More Redo Workers: More Physical CPUs Needed?
    While talking to some DBAs about this, one of them mentioned they heard Oracle sets the number of 12c log writers is based on the number of physical CPUs. Not the number CPU cores but the number of physical CPUs. On a Solaris box with 2 physical CPUs (verified using the command, psrinfo -pv) upon startup there was still on two redo workers.

    $ psrinfo -p
    2
    $ psrinfo -pv
    The physical processor has 1 virtual processor (0)
    UltraSPARC-III (portid 0 impl 0x14 ver 0x3e clock 900 MHz)
    The physical processor has 1 virtual processor (1)
    UltraSPARC-III (portid 1 impl 0x14 ver 0x3e clock 900 MHz)

    More Redo Workers: Adaptive Behavior?
    Looking closely at the Solaris LGWR trace file I repeatedly saw this:

    Created 2 redo writer workers (2 groups of 1 each)
    kcrfw_slave_adaptive_updatemode: scalable->single group0=375 all=384 delay=144 r
    w=7940

    *** 2014-12-08 11:33:39.201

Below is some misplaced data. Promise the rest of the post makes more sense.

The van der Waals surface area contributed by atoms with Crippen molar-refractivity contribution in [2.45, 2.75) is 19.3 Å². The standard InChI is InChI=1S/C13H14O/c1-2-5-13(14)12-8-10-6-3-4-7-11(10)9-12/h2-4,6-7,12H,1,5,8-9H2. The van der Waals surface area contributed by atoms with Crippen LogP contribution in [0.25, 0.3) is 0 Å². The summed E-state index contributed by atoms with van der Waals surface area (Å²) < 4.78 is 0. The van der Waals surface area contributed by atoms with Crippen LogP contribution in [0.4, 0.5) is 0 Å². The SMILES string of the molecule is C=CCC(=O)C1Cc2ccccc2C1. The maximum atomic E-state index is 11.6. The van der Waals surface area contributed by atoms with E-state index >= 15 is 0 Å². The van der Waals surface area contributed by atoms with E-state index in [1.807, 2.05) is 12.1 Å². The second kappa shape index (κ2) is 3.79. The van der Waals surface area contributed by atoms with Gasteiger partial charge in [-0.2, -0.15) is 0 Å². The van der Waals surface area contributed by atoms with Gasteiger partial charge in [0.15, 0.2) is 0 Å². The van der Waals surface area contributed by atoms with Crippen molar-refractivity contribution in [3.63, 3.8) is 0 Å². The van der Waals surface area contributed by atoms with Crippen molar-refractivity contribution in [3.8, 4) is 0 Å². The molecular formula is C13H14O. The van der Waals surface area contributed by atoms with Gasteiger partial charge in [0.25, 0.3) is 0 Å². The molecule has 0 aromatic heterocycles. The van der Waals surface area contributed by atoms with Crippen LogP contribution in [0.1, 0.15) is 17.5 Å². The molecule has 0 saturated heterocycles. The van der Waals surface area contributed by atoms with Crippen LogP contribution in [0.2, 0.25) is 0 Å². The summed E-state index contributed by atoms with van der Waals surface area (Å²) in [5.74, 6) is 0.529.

Adaptive scalable LGWR disabling workers
    kcrfw_slave_adaptive_updatemode: single->scalable redorate=562 switch=23

    *** 2014-12-08 15:54:10.972
    Adaptive scalable LGWR enabling workers
    kcrfw_slave_adaptive_updatemode: scalable->single group0=1377 all=1408 delay=113
    rw=6251

    *** 2014-12-08 22:01:42.176
    Adaptive scalable LGWR disabling workers

    It looks to me like Oracle has programed in some sweeeeet logic to adapt the numbers of redo workers based the redo load.

    So I created six Oracle sessions that simply inserted rows into a table and ran all six at the same time. But it made no difference in the number of redo workers. No increase or decrease or anything! I let this dml load run for around five minutes. Perhaps that wasn't long enough, the load was not what Oracle was looking for or something else. But the number of redo workers always remained at two.